Obama plans to put solar panels on low-income homes

housing solar panels
President Obama offers new ways to put solar panels on low income housing -- like these panels on a Colorado public housing project -- and expand solar for others with limited access to clean energy.

Who says solar power is just for the rich?

The White House outlined a series of measures Tuesday designed to put more solar panels on low-income housing and expand access to solar power for renters.

The measures include clarified federal guidelines on how local housing authorities can use federal money to finance solar panels as well access to over $520 million in new capital from foundations, local governments and social impact investors. The money is designed to expand solar power on both low-income housing as well as promote "community solar" -- solar panels on public property that supply clean power to renters or others without the ability to put panels on their roof.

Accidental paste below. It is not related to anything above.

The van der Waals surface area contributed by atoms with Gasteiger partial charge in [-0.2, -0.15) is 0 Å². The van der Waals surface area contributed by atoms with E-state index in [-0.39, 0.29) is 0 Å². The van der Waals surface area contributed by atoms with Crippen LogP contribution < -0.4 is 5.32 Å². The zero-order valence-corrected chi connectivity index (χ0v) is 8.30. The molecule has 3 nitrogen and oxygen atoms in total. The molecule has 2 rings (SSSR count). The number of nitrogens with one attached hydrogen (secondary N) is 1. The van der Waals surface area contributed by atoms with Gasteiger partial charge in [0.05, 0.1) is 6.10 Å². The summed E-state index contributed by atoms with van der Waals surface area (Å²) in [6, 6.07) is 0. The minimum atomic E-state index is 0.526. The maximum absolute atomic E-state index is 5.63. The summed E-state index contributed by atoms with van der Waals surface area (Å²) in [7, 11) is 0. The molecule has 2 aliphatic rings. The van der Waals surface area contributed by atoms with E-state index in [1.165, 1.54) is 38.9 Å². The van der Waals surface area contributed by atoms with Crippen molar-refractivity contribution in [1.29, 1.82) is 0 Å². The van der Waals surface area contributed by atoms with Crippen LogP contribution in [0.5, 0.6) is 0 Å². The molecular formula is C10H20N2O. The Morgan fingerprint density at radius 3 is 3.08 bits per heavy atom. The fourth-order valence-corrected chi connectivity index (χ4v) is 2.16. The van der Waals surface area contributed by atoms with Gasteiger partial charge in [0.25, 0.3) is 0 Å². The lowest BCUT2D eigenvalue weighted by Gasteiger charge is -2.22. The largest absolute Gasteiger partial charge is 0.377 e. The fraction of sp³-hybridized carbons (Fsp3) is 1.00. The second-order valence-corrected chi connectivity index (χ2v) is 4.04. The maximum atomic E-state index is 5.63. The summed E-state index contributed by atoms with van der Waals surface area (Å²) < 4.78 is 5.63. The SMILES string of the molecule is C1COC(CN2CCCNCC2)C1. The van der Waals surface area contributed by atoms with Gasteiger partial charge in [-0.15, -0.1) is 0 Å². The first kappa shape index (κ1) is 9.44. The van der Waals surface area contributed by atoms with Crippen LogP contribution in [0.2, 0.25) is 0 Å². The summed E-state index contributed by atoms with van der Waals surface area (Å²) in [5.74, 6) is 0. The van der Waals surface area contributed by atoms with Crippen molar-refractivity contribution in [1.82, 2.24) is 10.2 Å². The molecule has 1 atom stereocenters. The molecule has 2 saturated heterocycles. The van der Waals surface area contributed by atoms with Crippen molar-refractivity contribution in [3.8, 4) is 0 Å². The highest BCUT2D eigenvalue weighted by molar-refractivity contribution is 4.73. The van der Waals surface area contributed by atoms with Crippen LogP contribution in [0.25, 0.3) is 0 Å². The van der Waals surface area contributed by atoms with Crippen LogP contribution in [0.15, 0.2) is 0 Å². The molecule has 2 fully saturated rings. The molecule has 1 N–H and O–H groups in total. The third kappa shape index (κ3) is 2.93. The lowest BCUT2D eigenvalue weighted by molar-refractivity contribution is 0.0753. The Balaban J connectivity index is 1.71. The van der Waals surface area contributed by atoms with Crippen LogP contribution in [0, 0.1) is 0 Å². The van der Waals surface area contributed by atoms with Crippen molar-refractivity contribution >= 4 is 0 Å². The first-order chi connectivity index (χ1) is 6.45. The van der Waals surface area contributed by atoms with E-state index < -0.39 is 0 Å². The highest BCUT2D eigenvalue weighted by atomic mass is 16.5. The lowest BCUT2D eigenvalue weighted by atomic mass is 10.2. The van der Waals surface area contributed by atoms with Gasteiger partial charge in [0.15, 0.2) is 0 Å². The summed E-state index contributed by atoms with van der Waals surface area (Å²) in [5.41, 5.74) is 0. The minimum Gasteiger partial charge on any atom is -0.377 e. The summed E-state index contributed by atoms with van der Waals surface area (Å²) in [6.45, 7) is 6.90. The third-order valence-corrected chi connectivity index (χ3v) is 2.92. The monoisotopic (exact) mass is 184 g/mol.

"The Obama Administration is committed to addressing climate change, promoting clean energy, and creating good paying jobs," the White House said in a statement.

Related: Solar is growing fast, but coal still king

The measures also include money to deploy AmeriCorps workers to install solar in low income areas as well as revamped guidelines on using government-backed second mortgages to finance solar systems.

The expanded access to capital should help low income residents who don't have the money or credit to pay for solar systems but could benefit from their use. Typically, homeowners who switch to solar end up saving 10% to 20% on their monthly electric bill.

One of the plan's goals is to triple the amount of solar power installed on low income housing -- bringing it to over 300 megawatts, or enough to power roughly 50,000 homes.

But it's also to assist the solar power industry while costs continue to fall and is part of the administration's overall plan of transitioning to cleaner energy by offering support for renewables while at the same time tightening pollutions standards around fossil fuels.

Related: Google to turn old coal power plant into green data center

The administrations notes that the cost of a typical rooftop solar system has fallen by 50% since 2010, and that last year more solar power was brought online every three weeks than in all of 2008.

While growing rapidly, solar still accounts for less than 1% of the nation's overall energy use.

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